1) State two ways in which Lady Macbeth is contrasted with Lady Macduff.2) Explain how the events in the scene lead to the restoration of Scotland.

Expert Answers
malibrarian eNotes educator| Certified Educator

Lady Macduff is radically different from Lady Macbeth. She appears as the more traditional woman, one who is loyal and protective of her son and, despite her anger at her husband for leaving them to go to England, she is still the traditional wife and mother-figure. (See Act IV, scene ii.)

Lady Macbeth, on the other hand, is the nontraditional female - the one who has pushed and pushed her husband into the throne of Scotland. When she reads the letter from her husband about the prophecies of the witches (I, v), she makes a speech about fearing that her husband is too kind, "too full o'th' milk of human kindness" to actually fight his way to the throne. Later, in speaking to Macbeth about his hesitation in killing Duncan, she says she would rather have killed the child she nursed at her breast than to go back on what they have planned as far as killing Duncan to claim the throne.  Lady Macbeth is painted as the epitome of the evil, unnatural female.  She is characterized as being closer in nature to the witches than to a mortal woman like Lady Macduff.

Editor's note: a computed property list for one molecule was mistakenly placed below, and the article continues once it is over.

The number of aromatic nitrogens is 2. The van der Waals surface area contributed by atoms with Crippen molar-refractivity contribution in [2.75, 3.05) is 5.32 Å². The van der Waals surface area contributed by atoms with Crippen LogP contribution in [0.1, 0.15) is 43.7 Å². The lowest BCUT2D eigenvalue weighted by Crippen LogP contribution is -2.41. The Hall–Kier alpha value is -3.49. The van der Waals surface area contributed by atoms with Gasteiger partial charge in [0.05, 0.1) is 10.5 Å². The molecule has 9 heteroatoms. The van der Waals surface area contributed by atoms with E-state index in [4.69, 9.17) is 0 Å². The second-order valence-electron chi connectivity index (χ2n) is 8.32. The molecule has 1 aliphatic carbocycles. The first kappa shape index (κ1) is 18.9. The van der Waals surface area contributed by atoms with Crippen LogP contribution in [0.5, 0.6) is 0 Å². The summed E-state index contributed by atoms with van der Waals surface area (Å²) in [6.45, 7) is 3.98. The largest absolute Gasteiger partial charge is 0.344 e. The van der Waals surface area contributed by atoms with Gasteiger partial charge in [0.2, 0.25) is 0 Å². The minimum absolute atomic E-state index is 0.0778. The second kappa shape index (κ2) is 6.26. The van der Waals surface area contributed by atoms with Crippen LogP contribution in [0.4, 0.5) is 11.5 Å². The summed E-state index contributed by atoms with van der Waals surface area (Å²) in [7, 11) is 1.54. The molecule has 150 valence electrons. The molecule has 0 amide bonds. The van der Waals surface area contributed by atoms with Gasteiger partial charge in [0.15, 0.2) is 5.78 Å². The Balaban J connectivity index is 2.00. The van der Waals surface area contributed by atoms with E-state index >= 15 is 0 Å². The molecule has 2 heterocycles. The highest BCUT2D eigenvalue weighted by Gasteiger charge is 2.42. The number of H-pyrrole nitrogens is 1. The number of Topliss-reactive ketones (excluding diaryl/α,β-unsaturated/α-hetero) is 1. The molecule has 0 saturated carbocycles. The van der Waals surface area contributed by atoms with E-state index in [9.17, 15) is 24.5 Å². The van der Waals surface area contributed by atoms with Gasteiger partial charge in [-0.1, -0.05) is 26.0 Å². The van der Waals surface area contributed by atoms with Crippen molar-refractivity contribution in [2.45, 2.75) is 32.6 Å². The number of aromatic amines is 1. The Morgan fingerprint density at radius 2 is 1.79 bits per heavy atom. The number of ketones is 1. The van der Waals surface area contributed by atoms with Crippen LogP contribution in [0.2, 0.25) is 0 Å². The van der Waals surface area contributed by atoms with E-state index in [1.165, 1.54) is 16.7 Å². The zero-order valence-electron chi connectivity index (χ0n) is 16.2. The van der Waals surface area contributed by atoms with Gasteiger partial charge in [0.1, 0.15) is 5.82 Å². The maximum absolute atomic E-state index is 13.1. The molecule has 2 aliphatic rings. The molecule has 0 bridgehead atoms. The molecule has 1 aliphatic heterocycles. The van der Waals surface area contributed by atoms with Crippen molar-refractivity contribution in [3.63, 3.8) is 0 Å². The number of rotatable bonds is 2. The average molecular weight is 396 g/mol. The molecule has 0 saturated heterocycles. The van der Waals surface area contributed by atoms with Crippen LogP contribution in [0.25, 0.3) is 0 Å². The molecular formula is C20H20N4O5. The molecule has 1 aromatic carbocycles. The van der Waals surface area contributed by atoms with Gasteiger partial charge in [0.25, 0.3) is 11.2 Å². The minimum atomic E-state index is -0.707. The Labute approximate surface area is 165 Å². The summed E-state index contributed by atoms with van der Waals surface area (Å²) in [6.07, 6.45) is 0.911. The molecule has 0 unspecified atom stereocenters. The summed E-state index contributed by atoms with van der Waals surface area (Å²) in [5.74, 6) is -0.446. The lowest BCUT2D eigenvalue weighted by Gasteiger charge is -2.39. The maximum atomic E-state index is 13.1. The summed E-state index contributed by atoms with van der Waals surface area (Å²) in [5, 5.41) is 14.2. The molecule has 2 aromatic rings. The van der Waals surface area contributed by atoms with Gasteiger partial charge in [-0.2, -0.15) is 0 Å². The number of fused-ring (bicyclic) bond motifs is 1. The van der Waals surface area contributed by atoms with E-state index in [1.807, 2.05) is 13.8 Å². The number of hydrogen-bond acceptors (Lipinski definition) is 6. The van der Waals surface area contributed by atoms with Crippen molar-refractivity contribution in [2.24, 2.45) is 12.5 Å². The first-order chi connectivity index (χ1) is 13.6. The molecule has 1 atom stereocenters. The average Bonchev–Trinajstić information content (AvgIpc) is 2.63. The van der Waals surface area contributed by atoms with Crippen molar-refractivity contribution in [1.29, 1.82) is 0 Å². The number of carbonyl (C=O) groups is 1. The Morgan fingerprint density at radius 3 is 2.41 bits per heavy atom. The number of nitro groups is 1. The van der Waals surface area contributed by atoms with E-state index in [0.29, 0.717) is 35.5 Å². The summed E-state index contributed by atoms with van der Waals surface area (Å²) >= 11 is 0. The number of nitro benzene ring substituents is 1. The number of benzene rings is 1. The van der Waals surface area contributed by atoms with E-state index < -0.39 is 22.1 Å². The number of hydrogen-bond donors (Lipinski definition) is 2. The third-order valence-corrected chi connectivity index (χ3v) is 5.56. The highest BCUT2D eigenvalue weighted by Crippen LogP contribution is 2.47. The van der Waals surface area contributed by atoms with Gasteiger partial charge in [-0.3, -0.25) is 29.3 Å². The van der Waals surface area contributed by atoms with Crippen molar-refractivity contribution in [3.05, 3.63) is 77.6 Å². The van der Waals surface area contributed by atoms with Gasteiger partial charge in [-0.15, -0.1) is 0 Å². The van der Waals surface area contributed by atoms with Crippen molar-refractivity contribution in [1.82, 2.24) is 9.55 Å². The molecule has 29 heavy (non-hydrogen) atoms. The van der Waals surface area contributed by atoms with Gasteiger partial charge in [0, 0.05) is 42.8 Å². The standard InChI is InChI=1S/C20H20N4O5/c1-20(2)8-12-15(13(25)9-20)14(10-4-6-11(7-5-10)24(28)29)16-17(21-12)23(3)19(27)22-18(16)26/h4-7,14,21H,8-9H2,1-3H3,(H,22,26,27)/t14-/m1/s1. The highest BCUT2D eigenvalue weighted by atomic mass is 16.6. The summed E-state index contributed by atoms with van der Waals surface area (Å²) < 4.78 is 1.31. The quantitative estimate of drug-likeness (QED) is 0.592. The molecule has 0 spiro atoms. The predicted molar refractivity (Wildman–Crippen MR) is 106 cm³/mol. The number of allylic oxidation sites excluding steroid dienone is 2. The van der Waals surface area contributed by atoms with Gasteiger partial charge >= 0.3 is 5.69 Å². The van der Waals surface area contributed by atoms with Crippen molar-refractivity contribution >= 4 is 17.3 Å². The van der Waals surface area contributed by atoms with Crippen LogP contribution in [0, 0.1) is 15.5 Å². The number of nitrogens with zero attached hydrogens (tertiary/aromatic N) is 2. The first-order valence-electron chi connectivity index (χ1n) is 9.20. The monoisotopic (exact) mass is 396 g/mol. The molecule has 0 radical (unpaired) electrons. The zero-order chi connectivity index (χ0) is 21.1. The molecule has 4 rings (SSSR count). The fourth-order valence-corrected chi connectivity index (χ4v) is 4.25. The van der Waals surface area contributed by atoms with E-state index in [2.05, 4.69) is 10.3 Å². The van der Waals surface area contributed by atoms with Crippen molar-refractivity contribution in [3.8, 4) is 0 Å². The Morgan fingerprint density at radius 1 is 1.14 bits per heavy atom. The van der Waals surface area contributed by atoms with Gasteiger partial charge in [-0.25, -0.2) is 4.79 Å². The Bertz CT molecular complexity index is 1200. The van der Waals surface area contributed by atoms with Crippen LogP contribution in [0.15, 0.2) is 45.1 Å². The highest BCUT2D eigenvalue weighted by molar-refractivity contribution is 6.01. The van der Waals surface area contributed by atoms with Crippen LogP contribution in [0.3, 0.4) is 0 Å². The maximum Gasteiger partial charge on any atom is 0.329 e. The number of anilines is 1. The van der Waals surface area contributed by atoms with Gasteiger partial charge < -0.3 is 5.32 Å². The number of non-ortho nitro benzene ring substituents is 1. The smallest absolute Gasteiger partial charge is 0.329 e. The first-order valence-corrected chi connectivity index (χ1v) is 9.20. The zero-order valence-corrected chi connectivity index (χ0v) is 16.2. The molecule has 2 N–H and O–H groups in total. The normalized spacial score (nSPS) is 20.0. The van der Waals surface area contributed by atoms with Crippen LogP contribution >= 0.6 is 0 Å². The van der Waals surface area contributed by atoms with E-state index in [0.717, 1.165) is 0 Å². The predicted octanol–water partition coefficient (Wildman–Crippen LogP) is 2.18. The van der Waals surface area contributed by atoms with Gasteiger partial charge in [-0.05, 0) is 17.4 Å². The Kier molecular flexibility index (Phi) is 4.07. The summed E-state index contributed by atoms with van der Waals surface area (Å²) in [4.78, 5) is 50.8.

With regards to your question #2, could you be more specific as to which scene you are asking about?  Thanks!

housemd11 | Student

Answer to Question 1: In "Macbeth" Shakespeare contrasts evil and good through two female characters - Lady Macbeth and Lady Macduff. Lady Macduff represents good. She is a God-fearing, woman loyal to her husband and believing in his sound judgement, even though she sometimes doubts him. Lady Macbeth is a representaion of evil. In Scene V of Act I, in which she is introduced, Lady Macbeth's lust for power is immediately uncovered as she plans a plot to murder King Duncan upon reading the letter her husband sent her. Lady Macbeth is ruthless and unstoppable in her drive for the throne.

Answer to Question 2: The restoration of Scotland begins in Scene III of Act IV when Malcom, Duncan's oldest son, and Macduff begin planning against Macbeth. Later in the same scene, Ross, a nobleman of Scotland, joins them in their plan. In Scene II Of Act V, Menteith, Caithness, Angus, and Lennox decide where to meet with their soldiers - in Birnam wood [forest]. In Scene IV, the noblemen of Scotland meet in the forest and move towards the castle where Macbeth is. The next few scenes portray the noblemen's fight against Macbeth for the crown. In the last scene, Macduff conquers Macbeth and Malcolm becomes king.

Hope this helps.